Skoal Kodiak, Squid Fist top list of local bands bringing the noise

Living loud: A local history of experimental music

 

THE PLACE IS PACKED. In the Nicollet Avenue art gallery, Bryce Beverlin II crouches before a crowded bay of benches, his face concealed by a shroud of hair that falls from the brim of his ratty Raiders cap. An overflow crowd watches him extract a fistful of rope and wire from a leather case. From the hopeless tangle, xylophone keys fall at his knees in a clash of sour chimes. In moments, the floor is a wrack of jetsam—license plates, a pair of wooden blocks, a butter knife. The lights dim.

A gurgle pours from an amplifier, and the crowd shuts up. Beverlin presses the microphone to his lips and sputters, grimaces, bares his teeth. Behind him, Tim Glenn drags a strand of Mardi Gras beads across his snare drum, and Beverlin gags. There is a flex of static noise—Casey Deming is cross-legged before an overturned wooden workbench festooned with bare wires that converge on a mixer resting at his feet. All is stillness.

Markus Lunkenheimer
Markus Lunkenheimer
Squid Fist
Squid Fist
Cock ESP
Cock ESP

Then Deming touches a finger to a metal tab affixed to his sawhorse, its solder point flashing in the track light. The room fills with an eruptive drone. Reflexively, the crowd cringes, but then bears into the sound like swimmers into the surf. Beverlin roots through his mound of scraps with the desperation of the suddenly blind. He drags his microphone across the metal scraps and flails the knots of ropes against the floor. He batters the microphone with the license plate. He claps the wood blocks together. One by one, he hammers the xylophone keys with the butter knife, and they skitter into the crowd, still ringing. He is a maelstrom of sound and trash.

It's over in 15 minutes. The crowd applauds. Beverlin rises, and thanks them. "That was called 'Middle School,'" he says softly, before kneeling and slowly beginning to pack everything back into his case.

For half a decade, Beverlin has been a practitioner of noise music, a fractal genre of sound that has spent a century in the periphery, being celebrated by a rogue minority and reviled by the status quo. It's music that knows neither rhythm nor melody. The instruments are as innumerable as matter—in a disused Speak and Spell, the members of Beatrix*Jar see a sonic city, waiting to be rebuilt. They play laptops and tape recorders, scavenged pedals and rebuilt circuit boards.

Theirs is a sound so protean and esoteric that even its practitioners can't quite agree on its terms. It was known to the futurist artists who, at the dawn of industry, built enormous sound machines designed to confront the ear with dissonance. It was foreseen by the composer John Cage, who in 1933 predicted a future wherein traditional composition would be engulfed by the freedom of formlessness. And it was practiced by John Coltrane and Sun Ra, who eschewed Ellington's lounge jazz to create improvisational soundscapes.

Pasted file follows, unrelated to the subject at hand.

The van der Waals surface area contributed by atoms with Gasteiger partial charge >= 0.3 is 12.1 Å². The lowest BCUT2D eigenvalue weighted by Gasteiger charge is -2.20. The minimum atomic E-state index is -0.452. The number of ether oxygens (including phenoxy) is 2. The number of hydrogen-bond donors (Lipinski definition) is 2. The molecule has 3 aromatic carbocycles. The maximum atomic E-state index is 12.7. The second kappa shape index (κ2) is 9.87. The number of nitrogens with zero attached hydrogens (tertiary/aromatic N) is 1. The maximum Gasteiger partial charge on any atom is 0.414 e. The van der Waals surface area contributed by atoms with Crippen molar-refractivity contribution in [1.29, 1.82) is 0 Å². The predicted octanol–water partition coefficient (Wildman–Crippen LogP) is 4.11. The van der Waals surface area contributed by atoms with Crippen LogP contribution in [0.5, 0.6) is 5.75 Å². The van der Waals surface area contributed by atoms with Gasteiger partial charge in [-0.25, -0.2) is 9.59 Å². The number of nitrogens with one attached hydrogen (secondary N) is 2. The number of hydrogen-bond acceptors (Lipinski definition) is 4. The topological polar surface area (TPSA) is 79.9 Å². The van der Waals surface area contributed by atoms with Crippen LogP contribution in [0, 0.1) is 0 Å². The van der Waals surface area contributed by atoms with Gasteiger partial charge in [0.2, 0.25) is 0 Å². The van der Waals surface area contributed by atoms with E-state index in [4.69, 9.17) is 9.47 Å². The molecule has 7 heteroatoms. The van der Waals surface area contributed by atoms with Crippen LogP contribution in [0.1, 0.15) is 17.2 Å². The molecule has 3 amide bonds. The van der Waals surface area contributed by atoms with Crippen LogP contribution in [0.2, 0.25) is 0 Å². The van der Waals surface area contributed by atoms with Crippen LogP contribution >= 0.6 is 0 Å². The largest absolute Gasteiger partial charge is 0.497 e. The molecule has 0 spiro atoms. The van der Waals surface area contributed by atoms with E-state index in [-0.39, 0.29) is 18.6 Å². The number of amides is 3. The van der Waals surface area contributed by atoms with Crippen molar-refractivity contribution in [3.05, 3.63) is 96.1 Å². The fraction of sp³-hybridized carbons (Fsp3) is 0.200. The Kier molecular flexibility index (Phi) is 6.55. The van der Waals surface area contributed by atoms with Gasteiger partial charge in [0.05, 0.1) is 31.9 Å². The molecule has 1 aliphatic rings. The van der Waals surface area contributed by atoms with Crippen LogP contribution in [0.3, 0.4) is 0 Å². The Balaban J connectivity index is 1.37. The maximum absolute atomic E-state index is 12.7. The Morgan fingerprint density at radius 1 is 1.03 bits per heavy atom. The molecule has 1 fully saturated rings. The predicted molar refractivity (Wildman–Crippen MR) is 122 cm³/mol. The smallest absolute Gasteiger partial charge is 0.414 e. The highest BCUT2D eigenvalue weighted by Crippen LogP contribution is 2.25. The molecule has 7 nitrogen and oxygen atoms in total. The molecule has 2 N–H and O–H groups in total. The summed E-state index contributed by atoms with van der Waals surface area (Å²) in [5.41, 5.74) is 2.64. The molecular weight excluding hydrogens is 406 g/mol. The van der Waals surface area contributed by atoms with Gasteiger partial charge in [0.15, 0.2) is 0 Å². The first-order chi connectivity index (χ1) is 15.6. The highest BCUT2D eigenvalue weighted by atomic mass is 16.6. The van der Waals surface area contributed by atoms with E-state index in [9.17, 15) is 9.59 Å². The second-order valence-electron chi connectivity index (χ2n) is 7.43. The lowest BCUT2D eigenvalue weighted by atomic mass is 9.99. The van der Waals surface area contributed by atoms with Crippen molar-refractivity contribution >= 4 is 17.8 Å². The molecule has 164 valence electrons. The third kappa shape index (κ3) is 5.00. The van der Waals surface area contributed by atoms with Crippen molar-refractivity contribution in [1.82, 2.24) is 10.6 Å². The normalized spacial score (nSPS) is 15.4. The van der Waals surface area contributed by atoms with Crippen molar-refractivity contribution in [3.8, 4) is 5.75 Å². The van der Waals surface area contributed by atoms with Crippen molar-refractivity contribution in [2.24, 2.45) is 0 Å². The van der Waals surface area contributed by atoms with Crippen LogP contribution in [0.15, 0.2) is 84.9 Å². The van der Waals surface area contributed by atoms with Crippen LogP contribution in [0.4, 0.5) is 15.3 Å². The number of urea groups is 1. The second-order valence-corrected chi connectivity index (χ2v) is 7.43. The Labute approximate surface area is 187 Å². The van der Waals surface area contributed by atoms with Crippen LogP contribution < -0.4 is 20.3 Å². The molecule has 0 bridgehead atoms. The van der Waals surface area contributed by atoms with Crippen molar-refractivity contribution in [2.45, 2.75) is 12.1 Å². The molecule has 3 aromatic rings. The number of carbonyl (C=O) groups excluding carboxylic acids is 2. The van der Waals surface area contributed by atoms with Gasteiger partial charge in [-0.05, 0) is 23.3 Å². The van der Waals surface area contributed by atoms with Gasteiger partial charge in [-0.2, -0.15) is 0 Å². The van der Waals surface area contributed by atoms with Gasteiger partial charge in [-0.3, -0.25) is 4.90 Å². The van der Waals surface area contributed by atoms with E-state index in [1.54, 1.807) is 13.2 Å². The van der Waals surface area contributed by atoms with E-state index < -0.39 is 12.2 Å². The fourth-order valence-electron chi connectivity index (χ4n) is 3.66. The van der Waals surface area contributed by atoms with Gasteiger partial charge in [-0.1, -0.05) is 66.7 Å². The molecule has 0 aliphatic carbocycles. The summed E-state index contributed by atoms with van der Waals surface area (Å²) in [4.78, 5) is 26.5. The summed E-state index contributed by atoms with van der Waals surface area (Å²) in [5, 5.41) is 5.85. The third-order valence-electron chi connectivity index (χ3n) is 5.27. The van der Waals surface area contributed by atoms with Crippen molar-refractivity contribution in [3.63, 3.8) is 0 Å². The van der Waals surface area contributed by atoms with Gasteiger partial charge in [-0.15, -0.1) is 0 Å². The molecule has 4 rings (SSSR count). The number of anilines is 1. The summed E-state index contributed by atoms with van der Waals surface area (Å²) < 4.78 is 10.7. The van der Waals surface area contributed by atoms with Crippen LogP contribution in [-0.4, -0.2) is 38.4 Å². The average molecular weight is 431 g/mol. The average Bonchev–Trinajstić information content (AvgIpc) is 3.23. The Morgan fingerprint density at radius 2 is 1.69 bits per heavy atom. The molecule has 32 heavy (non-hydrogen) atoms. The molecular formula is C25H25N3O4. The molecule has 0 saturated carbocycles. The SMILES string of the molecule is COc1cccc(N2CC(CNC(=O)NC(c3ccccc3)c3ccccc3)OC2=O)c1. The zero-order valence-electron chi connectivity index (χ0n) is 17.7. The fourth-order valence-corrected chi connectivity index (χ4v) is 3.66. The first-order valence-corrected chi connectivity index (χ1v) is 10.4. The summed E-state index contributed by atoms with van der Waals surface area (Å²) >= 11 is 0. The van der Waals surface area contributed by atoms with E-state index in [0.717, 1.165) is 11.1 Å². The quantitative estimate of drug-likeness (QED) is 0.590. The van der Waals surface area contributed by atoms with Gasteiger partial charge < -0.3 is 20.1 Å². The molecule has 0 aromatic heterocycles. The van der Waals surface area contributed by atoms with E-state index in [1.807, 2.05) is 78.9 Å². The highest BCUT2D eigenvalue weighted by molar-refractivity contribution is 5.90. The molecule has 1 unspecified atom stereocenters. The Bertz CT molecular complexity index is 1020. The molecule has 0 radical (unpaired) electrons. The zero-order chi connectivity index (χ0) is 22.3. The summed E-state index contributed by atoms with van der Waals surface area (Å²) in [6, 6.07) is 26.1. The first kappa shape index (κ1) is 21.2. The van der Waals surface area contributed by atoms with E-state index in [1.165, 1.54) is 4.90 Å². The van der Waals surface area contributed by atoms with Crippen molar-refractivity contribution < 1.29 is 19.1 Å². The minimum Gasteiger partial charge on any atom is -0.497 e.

The Twin Cities is at the center of the new noise scene. From Squid Fist to Skoal Kodiak, from Wolf Eyes to Animal Collective, from the First Avenue Mainroom to squalid art studios in south Minneapolis, what was once a niche taste is increasingly attracting a mainstream audience.

"If you go to a show, and someone is screaming, and someone is playing pedals, and there's all these horrific sounds coming out, it evokes a response in you," says Beverlin. "It's a desired part of being human. We want evocation. And we do plenty of crazy things to get it."

AT 62, MICHAEL YONKERS is as long, thin, and spectrally pale as an elephant tusk. He speaks in a paternal baritone, as calm and as staid as oak, but sings with frailty, lifting into a panicked upper register. He's got a bad back that keeps him from performing regularly. But a career of over four decades and dozens of releases stretches back to a time in local music when "noise" was a pejorative. For the Twin Cities, noise began with Yonkers.

When he was two years old, he stuck scrap metal in a socket and spent a week in the hospital. Ever after, he would fall asleep with a transistor radio beneath his pillow tuned to Top 40, and awake with noise in his head.